“We have written around 200 online complaints, given seven petitions, have even written to the Lieutenant Governor and Delhi government’s forest department,” says Amit Kumar, a resident of Dwarka Sector 8, who is leading the campaign against the felling of trees for a storm water drain project in this vast Delhi colony.
“Dwarka is one of the most polluted areas in Delhi. There is only one park in Sector 8 that serves all its approximately 15,000 residents, which includes the nearby Bagdola village and Raj Nagar Part 2 as well. Earlier, a park was destroyed to make way for a sports complex. Another park nearby has a dirty drain and the stench makes it unbearable for anyone to go there.”
The latest month-long protest by residents of Sector 8 is against the Delhi Development Authority’s (DDA) plan to cut 600 trees in their neighbourhood to construct a storm water drain. This drain is mainly to prevent waterlogging at a new runway to be constructed for the Indira Gandhi International Airport and does not in any way protect the colony’s residents from waterlogging during the rains.
Amit Kumar and his fellow residents are now fighting to prevent the DDA from destroying the only public park in their sector. But the DDA in fact has marked the trees and written to the Delhi government’s forest department for environmental clearance, which the forest department is yet to act on. The project involves construction of a 3-km long drain from the IGI airport to Trunk Drain 2, which is near another park, the Bharat Vandana Park, which fortunately has been spared from any tree cutting.
Residents propose alternative plan
The park which the residents are fighting to preserve is a much smaller one in the sector. One portion of the drain will be underground but one section will pass through this park. Residents have suggested an alternative proposal, wherein the drain will go under a parallel road rather than cut through the park.
“We are going to develop various other parks in whole of Dwarka, from Sector 8 to 24,” is the rebuttal given by Hira Singh Rawat, DDA’s Executive Engineer to the residents protests. “We have a plan to treat the dirty drain water that passes through the other park near the CRPF camp. The tendering process for it is complete. That project will go hand-in-hand with the drain project”.
Amit Kumar and company however, are not convinced. “There is no need to destroy the park,” insists Amit. “We have had three meetings with DDA officials who say they are assessing this alternative plan. We are not against development. We just want to save our park that is important for local environmental sustainability.”
But the DDA is no mood to listen. “We acknowledge the concerns of residents but there won’t be any change in the original plan,” was Rawat’s response to the alternate plan suggested by residents. “The widening of the drain through this area has been done in consultation with experts from IIT Roorkee. Trees will be transplanted in other areas and some near the original place. This way the environment will be saved and the project will also get built.”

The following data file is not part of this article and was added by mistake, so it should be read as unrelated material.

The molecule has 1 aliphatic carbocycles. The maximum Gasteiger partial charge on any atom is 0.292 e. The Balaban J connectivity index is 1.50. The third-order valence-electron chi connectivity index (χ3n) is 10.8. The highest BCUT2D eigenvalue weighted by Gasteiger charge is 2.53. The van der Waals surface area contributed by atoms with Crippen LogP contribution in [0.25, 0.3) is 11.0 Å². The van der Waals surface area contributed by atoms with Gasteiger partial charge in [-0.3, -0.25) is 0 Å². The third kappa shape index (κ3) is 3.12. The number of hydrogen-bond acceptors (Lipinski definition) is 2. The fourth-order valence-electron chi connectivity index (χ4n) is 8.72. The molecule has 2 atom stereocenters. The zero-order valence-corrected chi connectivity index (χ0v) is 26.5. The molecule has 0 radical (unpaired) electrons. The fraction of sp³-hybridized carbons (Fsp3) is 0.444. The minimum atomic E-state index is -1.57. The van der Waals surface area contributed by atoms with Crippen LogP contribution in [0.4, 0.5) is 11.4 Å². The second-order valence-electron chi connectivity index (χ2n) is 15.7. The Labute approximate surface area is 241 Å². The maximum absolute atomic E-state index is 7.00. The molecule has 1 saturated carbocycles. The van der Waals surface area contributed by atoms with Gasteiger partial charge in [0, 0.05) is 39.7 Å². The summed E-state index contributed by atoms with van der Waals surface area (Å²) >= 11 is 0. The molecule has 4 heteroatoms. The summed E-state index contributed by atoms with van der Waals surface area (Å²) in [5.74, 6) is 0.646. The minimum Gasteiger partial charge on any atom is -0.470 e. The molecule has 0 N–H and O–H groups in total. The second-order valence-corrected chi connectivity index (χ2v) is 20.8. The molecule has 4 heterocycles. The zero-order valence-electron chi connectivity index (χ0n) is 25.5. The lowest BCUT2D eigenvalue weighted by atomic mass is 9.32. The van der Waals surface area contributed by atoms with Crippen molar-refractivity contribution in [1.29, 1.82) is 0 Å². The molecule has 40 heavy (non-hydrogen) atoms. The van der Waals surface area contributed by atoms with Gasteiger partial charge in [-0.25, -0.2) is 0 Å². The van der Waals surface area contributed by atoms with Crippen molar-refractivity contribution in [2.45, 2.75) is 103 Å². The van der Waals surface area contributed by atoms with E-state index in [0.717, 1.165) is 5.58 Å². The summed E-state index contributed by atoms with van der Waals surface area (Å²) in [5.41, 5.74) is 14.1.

On the project’s feasibility , environmental activist Diwan Singh, formerly a member of the Lieutenant Governor Appointed Dwarka Water Bodies Committee in 2013, argues that as Delhi doesn’t get a lot of rain, it is tough to understand the fears that the new runway will be flooded without this new storm drain. “Even if this is the case, they can create recharge pits near the airport runway,” suggests Diwan Singh. “Alternative land should be looked into, instead of cutting 600 trees. Dwarka has already seen a lot of environment destruction in the name of development. For instance, another project envisages the Bharat Vandana Park being redone into a tourism hub, rather than a biodiversity park. This will engender local species like turtles, Indian hare, peacocks, monitor lizard, mongoose, jackals, etc.”
Replanting trees a non-starter
Residents are still hopeful that some consensus can be reached through discussion, but will not shy away from legal steps if necessary and have consulted legal and environment experts on the issue. “These are grave issues, posing a threat to the environment and fall under the Delhi Tree Preservation Act, 1994,” said senior lawyer Rahul Chaudhary, founding member of Legal Initiative for Forest and Environment. “Under the act, the DDA will have to give a viable justification for cutting down 600 trees and show there was no alternative available.”
There are legal precedents for this. In the landmark case of Raghunath Jha v Ministry of Urban Development, the National Green Tribunal had said that compensatory plantation has to be done in the ratio of 1:10. This principle was reiterated when thousands of trees were cut in Delhi’s Nauroji Nagar to start construction of Delhi’s first World Trade Centre.
Many projects have been cleared based on this assurance from those responsible for implementation. But there has been continuing criticism over where the trees should be transplanted and whether it is sufficient to make up the original environment damage.
“There has been a lot of criticism of compensatory afforestation: the net present value, the scientific calculation of damage to the ecosystem and whether shelf-life of plant will be similar to the ones already cut,” says Pranav Menon, a legal researcher on environment. “Ideally, the trees should be transplanted nearby, but there is no clarity on where to do that. It is also difficult to know where the authorities transplant trees uprooted for infrastructure projects.”
The Dwarka project suffers the same deficiency. For though the Delhi tree transplantation policy was notified by the Delhi government last year, there is no clarity on these controversial aspects of compensatory afforestation.
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